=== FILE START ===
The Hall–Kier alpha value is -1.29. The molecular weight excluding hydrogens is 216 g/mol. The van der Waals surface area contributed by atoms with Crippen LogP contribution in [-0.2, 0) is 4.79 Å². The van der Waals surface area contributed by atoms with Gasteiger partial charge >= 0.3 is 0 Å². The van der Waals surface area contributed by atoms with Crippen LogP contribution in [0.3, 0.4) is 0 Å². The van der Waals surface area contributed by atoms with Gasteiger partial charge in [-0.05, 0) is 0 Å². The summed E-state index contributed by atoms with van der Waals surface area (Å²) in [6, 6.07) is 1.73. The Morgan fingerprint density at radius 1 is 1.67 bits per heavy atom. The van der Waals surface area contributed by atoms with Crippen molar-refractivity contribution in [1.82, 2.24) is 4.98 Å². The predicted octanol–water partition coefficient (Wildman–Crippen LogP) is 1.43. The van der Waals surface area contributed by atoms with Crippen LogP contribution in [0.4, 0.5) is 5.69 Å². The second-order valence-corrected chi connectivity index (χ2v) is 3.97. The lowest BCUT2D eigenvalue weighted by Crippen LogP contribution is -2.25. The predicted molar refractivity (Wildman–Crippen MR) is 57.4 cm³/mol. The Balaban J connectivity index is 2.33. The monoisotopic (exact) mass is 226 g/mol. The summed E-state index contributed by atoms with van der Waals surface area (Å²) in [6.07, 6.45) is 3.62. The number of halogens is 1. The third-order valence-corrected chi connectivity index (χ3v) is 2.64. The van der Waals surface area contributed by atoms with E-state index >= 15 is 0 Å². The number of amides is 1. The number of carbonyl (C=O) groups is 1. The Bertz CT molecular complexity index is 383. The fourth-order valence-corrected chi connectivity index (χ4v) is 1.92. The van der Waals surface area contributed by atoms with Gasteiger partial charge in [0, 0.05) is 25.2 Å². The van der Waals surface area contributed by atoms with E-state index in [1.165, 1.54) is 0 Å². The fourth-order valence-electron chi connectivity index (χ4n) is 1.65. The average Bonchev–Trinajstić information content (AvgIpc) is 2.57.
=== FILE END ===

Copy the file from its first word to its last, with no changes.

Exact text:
The Hall–Kier alpha value is -1.29. The molecular weight excluding hydrogens is 216 g/mol. The van der Waals surface area contributed by atoms with Crippen LogP contribution in [-0.2, 0) is 4.79 Å². The van der Waals surface area contributed by atoms with Gasteiger partial charge >= 0.3 is 0 Å². The van der Waals surface area contributed by atoms with Crippen LogP contribution in [0.3, 0.4) is 0 Å². The van der Waals surface area contributed by atoms with Gasteiger partial charge in [-0.05, 0) is 0 Å². The summed E-state index contributed by atoms with van der Waals surface area (Å²) in [6, 6.07) is 1.73. The Morgan fingerprint density at radius 1 is 1.67 bits per heavy atom. The van der Waals surface area contributed by atoms with Crippen molar-refractivity contribution in [1.82, 2.24) is 4.98 Å². The predicted octanol–water partition coefficient (Wildman–Crippen LogP) is 1.43. The van der Waals surface area contributed by atoms with Crippen LogP contribution in [0.4, 0.5) is 5.69 Å². The second-order valence-corrected chi connectivity index (χ2v) is 3.97. The lowest BCUT2D eigenvalue weighted by Crippen LogP contribution is -2.25. The predicted molar refractivity (Wildman–Crippen MR) is 57.4 cm³/mol. The Balaban J connectivity index is 2.33. The monoisotopic (exact) mass is 226 g/mol. The summed E-state index contributed by atoms with van der Waals surface area (Å²) in [6.07, 6.45) is 3.62. The number of halogens is 1. The third-order valence-corrected chi connectivity index (χ3v) is 2.64. The van der Waals surface area contributed by atoms with E-state index >= 15 is 0 Å². The number of amides is 1. The number of carbonyl (C=O) groups is 1. The Bertz CT molecular complexity index is 383. The fourth-order valence-corrected chi connectivity index (χ4v) is 1.92. The van der Waals surface area contributed by atoms with Gasteiger partial charge in [0, 0.05) is 25.2 Å². The van der Waals surface area contributed by atoms with E-state index in [1.165, 1.54) is 0 Å². The fourth-order valence-electron chi connectivity index (χ4n) is 1.65. The average Bonchev–Trinajstić information content (AvgIpc) is 2.57.